When I agreed to sing with the Ukelele Band on Saturday, raising funds for Pancreatic Cancer UK, I didn’t mean my choice of song to impact on the weather. That was a great shame as the all-day event to mark the centenary of Gheluvelt Park was pretty much rained off at lunchtime!
In the morning the Lord Lieutenant, High Sheriff, veterans, VIPs and the regimental ram braved the rain for a short service. We were very pleased to have Lady Lucy French with us as well, who is the great granddaughter of Sir John French who had been in command of British Forces at the start of the First World War. He was awarded Freeman of the City and opened the Park in June 1922.
As it was intended back then, Gheluvelt Park serves as a memorial and also a living green space in the heart of the community. Just a shame about the rain.
The military theme was updated with the raising of the Armed Forces Day flag on Monday, a brief ceremony attended by a number of veterans and public. On that day we remember not just those who have died but those still serving, and very importantly, their friends, families and the communities around them.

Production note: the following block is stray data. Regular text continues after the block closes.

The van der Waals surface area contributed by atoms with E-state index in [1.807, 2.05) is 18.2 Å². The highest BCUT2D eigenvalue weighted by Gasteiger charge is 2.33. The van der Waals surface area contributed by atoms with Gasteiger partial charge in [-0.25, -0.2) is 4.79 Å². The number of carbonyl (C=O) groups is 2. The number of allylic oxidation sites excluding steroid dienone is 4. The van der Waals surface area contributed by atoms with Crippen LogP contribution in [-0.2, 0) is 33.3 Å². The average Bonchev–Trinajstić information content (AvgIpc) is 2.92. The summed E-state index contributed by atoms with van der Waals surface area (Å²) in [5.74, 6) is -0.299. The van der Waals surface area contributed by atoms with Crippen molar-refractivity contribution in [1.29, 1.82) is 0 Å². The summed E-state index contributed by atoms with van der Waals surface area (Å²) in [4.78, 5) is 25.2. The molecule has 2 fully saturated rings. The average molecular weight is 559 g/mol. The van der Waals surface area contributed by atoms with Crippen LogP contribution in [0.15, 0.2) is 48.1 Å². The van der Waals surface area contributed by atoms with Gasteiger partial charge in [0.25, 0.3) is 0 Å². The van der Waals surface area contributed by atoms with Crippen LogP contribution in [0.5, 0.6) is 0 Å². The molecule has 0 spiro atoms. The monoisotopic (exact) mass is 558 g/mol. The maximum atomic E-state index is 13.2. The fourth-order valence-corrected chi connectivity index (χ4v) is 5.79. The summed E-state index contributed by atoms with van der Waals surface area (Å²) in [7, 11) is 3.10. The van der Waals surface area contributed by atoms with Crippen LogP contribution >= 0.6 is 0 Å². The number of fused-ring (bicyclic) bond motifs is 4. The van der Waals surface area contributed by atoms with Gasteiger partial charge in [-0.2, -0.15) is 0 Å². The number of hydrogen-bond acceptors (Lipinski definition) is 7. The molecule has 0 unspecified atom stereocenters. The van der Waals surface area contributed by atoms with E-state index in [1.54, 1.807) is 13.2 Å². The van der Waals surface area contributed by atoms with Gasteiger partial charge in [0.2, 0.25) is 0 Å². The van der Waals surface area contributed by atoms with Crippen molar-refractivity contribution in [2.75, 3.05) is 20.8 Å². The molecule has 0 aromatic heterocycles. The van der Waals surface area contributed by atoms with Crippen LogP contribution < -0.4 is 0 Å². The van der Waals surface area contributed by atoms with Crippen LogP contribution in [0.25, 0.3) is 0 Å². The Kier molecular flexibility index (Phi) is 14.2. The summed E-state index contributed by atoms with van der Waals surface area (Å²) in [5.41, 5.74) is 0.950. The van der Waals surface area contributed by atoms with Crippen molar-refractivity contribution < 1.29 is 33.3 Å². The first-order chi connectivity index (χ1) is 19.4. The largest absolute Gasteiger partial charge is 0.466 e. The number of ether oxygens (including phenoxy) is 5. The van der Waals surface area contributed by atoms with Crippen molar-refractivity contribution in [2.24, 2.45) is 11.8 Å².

And taking of the local community I was really pleased to see so many old friends, work colleagues, representatives of local groups and organisations that contribute so much to the City, and mayors from around Worcestershire and beyond, at the annual Civic Service.
I can claim some credit for the choice of music, but not for its excellent presentation or delivery. Thanks also to the Cathedral authorities, especially the Dean whose sermon touched a number of significant issues for the city. As this is the Civic Service, for the whole council and not just its mayor, thanks are also due to the handful of councillors who were able to attend. I will be self-indulgent however,and thank the staff of the Bellingham care home that brought my Dad to visit for the day from Lancashire.